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Latest Amoeba Stories

2014-04-09 23:03:24

Parasitic Amoeba Nibbles at Living Cells, Then Loses Interest When They Die Charlottesville, VA (PRWEB) April 09, 2014 University of Virginia School of Medicine researchers studying a potentially deadly parasitic infection have discovered an unknown ways that human cells are killed, with the parasitic amoeba essentially nibbling cells to death as a piranha might attack its prey. Until now, researchers had assumed that the amoeba, Entamoeba histolytica, killed and then engulfed and...

2014-01-24 13:17:20

Scientists have discovered the use of a simple single-celled amoeba to understand the function of human proteins in causing Alzheimer's disease. The new study, published in the Journal of Cell Science today (Friday 24 January) by researchers at Royal Holloway, University of London and the Institute of Psychiatry King's College London, reveals how the amoeba will enable a better understanding of the function of these Alzheimer's disease-associated proteins in the cell without the need for...

Model Organisms Gone Wild
2013-09-13 14:08:40

Washington University in St. Louis Amoebas that are placid, model organisms in the lab, farm bacteria and carry guards to protect their crops in the wild Model organisms, brought into labs because they are easy to work with, adapt to the lab, often shedding characteristics that allowed them to survive in the wild. Scientists who work with model organisms rarely look at the wild strains, but when they do, they can be surprised by what they find. This is what happened with the...

2012-07-26 23:01:54

Ameba TV´s kids´ video content is available on-demand and on leading streaming TV platforms, including Google TV, Roku, and LG Smart TV Winnipeg, Canada (PRWEB) July 26, 2012 Ameba (http://www.amebatv.com), a multi-platform frontrunner in the exploding children´s streaming TV market, today announced that it has expanded its vast library of award-winning kids´ TV programming to include videos from Lucky Diaz and the Family Jam Band. USA Today and CBS recently named Lucky...

Image 1 - Close Family Ties Keep Microbial Cheaters In Check
2011-12-17 04:14:20

Experiments on "slime mold" explain why almost all multicellular organisms begin life as a single cell Any multicellular animal, from a blue whale to a human being, poses a special challenge for evolution. Most of the cells in its body will die without reproducing; only a privileged few will pass their genes to the next generation. How could the extreme degree of cooperation required by multicellular existence actually evolve? Why aren't all creatures unicellular individualists...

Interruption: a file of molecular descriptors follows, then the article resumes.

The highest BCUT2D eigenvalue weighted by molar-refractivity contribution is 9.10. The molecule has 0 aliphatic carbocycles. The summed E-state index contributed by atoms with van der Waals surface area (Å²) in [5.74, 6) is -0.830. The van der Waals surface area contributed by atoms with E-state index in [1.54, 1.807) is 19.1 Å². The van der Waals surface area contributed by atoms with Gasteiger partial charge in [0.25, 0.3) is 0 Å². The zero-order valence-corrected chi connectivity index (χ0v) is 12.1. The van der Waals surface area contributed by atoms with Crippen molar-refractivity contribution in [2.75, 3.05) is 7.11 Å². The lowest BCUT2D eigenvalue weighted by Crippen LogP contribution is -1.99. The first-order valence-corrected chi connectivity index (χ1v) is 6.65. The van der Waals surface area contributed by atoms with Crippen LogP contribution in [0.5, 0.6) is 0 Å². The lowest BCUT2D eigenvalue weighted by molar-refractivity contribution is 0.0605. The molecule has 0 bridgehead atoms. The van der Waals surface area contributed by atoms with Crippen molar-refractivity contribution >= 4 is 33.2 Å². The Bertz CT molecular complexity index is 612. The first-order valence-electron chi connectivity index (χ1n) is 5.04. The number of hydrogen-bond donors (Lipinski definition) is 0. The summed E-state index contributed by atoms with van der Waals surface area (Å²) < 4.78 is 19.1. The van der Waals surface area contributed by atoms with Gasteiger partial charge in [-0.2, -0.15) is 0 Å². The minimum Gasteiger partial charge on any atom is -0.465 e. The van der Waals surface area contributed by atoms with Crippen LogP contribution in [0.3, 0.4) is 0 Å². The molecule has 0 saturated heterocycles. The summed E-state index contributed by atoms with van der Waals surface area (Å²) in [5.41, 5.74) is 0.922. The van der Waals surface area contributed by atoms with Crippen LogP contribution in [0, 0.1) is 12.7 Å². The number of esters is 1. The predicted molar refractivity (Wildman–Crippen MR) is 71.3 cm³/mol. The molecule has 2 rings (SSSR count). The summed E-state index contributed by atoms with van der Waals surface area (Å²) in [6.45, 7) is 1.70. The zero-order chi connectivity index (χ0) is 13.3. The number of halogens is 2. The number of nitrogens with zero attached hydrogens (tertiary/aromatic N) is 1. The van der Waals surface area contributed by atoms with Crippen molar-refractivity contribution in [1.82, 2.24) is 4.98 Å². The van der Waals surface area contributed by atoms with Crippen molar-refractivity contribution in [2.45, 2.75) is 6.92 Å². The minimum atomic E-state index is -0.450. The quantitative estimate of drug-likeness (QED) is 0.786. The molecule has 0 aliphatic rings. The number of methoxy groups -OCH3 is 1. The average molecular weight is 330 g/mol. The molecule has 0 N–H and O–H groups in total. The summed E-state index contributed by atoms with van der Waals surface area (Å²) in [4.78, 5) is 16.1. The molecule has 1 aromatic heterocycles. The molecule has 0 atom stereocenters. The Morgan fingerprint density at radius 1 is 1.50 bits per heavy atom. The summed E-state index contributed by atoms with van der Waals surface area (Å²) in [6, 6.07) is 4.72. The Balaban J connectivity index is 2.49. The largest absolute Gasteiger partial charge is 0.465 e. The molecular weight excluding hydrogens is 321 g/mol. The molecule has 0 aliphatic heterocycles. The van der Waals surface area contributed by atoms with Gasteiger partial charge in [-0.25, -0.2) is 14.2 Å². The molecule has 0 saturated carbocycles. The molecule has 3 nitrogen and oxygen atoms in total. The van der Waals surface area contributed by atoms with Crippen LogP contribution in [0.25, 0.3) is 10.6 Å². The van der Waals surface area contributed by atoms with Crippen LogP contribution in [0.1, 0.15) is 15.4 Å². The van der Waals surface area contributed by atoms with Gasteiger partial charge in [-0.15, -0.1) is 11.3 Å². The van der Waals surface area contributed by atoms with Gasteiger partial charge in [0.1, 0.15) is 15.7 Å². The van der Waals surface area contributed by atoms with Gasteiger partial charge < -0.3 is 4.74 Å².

2011-12-15 17:10:50

Experiments explain why almost all multicellular organisms begin life as a single cell Any multicellular animal, from a blue whale to a human being, poses a special difficulty for the theory of evolution. Most of the cells in its body will die without reproducing, and only a privileged few will pass their genes to the next generation. How could the extreme degree of cooperation multicellular existence requires ever evolve? Why aren't all creatures unicellular individualists determined...

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2011-01-20 06:42:08

A species of amoeba -- Dictyostelium discoideum -- has shown primitive farming behavior as it travels along, according to a new study. In results of the study, reported Jan. 19 in the journal Nature, evolutionary biologists Joan Strassmann and David Queller of Rice University show that the social amoebae (commonly known as slime molds) increase their odds of survival through a rudimentary form of agriculture. Research by lead author Debra Brock, a graduate at Rice, found that some amoebae...

2009-10-01 14:48:30

Cheaters may prosper in the short term, but over time they seem doomed to fail, at least in the microscopic world of amoebas where natural selection favors the noble. But why? Shouldn't "survival of the fittest" give the sneaky cheaters an edge? Not necessarily, as it turns out amoebas that cooperate for the benefit of all "“ and even die for the cause "“ bring their own genetic weapons to the fight. Researchers from Rice University and the Baylor College of Medicine (BCM) are...


Word of the Day
siliqua
  • A Roman unit of weight, 1⁄1728 of a pound.
  • A weight of four grains used in weighing gold and precious stones; a carat.
  • In anatomy, a formation suggesting a husk or pod.
  • The lowest unit in the Roman coinage, the twenty-fourth part of a solidus.
  • A coin of base silver of the Gothic and Lombard kings of Italy.
'Siliqua' comes from a Latin word meaning 'a pod.'
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